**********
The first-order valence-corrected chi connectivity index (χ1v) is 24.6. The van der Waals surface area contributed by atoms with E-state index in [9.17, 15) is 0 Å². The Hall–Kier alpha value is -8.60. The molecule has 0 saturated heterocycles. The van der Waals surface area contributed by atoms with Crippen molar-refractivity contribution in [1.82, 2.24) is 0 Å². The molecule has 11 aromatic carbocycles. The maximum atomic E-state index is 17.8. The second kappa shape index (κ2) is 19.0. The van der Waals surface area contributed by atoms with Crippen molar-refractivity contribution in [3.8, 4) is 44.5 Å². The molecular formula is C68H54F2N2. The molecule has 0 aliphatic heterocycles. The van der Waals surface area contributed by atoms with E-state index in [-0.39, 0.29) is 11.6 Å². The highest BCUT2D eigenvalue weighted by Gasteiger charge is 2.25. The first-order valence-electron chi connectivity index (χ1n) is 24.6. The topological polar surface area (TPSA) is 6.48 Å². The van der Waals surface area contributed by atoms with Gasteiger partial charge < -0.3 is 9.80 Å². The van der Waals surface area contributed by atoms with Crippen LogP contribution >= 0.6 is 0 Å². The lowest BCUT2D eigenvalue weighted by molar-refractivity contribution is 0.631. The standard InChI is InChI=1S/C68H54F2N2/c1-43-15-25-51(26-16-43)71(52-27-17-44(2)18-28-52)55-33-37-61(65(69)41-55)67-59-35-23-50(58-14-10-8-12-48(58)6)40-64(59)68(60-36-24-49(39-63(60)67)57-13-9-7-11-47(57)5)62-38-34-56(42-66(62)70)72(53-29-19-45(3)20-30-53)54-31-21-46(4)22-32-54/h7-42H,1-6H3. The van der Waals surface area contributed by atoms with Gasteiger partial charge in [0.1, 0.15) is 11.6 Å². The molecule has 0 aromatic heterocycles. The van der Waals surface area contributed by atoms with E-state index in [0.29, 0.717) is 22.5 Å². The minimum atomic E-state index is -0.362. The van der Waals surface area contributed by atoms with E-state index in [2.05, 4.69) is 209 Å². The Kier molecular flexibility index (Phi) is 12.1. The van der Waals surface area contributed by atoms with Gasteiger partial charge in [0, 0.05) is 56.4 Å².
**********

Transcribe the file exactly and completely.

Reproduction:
The first-order valence-corrected chi connectivity index (χ1v) is 24.6. The van der Waals surface area contributed by atoms with E-state index in [9.17, 15) is 0 Å². The Hall–Kier alpha value is -8.60. The molecule has 0 saturated heterocycles. The van der Waals surface area contributed by atoms with Crippen molar-refractivity contribution in [1.82, 2.24) is 0 Å². The molecule has 11 aromatic carbocycles. The maximum atomic E-state index is 17.8. The second kappa shape index (κ2) is 19.0. The van der Waals surface area contributed by atoms with Crippen molar-refractivity contribution in [3.8, 4) is 44.5 Å². The molecular formula is C68H54F2N2. The molecule has 0 aliphatic heterocycles. The van der Waals surface area contributed by atoms with E-state index in [-0.39, 0.29) is 11.6 Å². The highest BCUT2D eigenvalue weighted by Gasteiger charge is 2.25. The first-order valence-electron chi connectivity index (χ1n) is 24.6. The topological polar surface area (TPSA) is 6.48 Å². The van der Waals surface area contributed by atoms with Gasteiger partial charge < -0.3 is 9.80 Å². The van der Waals surface area contributed by atoms with Crippen LogP contribution >= 0.6 is 0 Å². The lowest BCUT2D eigenvalue weighted by molar-refractivity contribution is 0.631. The standard InChI is InChI=1S/C68H54F2N2/c1-43-15-25-51(26-16-43)71(52-27-17-44(2)18-28-52)55-33-37-61(65(69)41-55)67-59-35-23-50(58-14-10-8-12-48(58)6)40-64(59)68(60-36-24-49(39-63(60)67)57-13-9-7-11-47(57)5)62-38-34-56(42-66(62)70)72(53-29-19-45(3)20-30-53)54-31-21-46(4)22-32-54/h7-42H,1-6H3. The van der Waals surface area contributed by atoms with Gasteiger partial charge in [0.1, 0.15) is 11.6 Å². The molecule has 0 aromatic heterocycles. The van der Waals surface area contributed by atoms with E-state index in [0.29, 0.717) is 22.5 Å². The minimum atomic E-state index is -0.362. The van der Waals surface area contributed by atoms with E-state index in [2.05, 4.69) is 209 Å². The Kier molecular flexibility index (Phi) is 12.1. The van der Waals surface area contributed by atoms with Gasteiger partial charge in [0, 0.05) is 56.4 Å².